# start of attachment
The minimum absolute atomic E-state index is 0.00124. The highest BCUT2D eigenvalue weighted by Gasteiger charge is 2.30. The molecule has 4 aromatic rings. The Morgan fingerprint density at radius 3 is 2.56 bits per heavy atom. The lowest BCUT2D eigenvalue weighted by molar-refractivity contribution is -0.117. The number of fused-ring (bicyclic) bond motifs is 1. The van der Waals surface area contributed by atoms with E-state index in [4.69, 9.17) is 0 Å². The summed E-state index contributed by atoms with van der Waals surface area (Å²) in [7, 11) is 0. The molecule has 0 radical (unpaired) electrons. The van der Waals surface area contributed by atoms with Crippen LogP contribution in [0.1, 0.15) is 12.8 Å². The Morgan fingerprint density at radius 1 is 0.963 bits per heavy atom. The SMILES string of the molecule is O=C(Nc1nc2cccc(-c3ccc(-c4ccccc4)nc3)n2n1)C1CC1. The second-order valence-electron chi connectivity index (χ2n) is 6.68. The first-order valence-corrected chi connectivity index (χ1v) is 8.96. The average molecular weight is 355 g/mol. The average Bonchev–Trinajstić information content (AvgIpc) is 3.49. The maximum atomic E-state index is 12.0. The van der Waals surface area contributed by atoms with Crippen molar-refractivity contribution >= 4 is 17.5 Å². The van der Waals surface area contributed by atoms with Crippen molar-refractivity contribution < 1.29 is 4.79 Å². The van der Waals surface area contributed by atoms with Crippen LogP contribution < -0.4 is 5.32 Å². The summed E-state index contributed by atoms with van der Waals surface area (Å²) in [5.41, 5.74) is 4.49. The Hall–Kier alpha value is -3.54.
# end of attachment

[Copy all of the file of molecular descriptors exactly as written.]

The minimum absolute atomic E-state index is 0.00124. The highest BCUT2D eigenvalue weighted by Gasteiger charge is 2.30. The molecule has 4 aromatic rings. The Morgan fingerprint density at radius 3 is 2.56 bits per heavy atom. The lowest BCUT2D eigenvalue weighted by molar-refractivity contribution is -0.117. The number of fused-ring (bicyclic) bond motifs is 1. The van der Waals surface area contributed by atoms with E-state index in [4.69, 9.17) is 0 Å². The summed E-state index contributed by atoms with van der Waals surface area (Å²) in [7, 11) is 0. The molecule has 0 radical (unpaired) electrons. The van der Waals surface area contributed by atoms with Crippen LogP contribution in [0.1, 0.15) is 12.8 Å². The Morgan fingerprint density at radius 1 is 0.963 bits per heavy atom. The SMILES string of the molecule is O=C(Nc1nc2cccc(-c3ccc(-c4ccccc4)nc3)n2n1)C1CC1. The second-order valence-electron chi connectivity index (χ2n) is 6.68. The first-order valence-corrected chi connectivity index (χ1v) is 8.96. The average molecular weight is 355 g/mol. The average Bonchev–Trinajstić information content (AvgIpc) is 3.49. The maximum atomic E-state index is 12.0. The van der Waals surface area contributed by atoms with Crippen molar-refractivity contribution >= 4 is 17.5 Å². The van der Waals surface area contributed by atoms with Crippen molar-refractivity contribution < 1.29 is 4.79 Å². The van der Waals surface area contributed by atoms with Crippen LogP contribution < -0.4 is 5.32 Å². The summed E-state index contributed by atoms with van der Waals surface area (Å²) in [5.41, 5.74) is 4.49. The Hall–Kier alpha value is -3.54.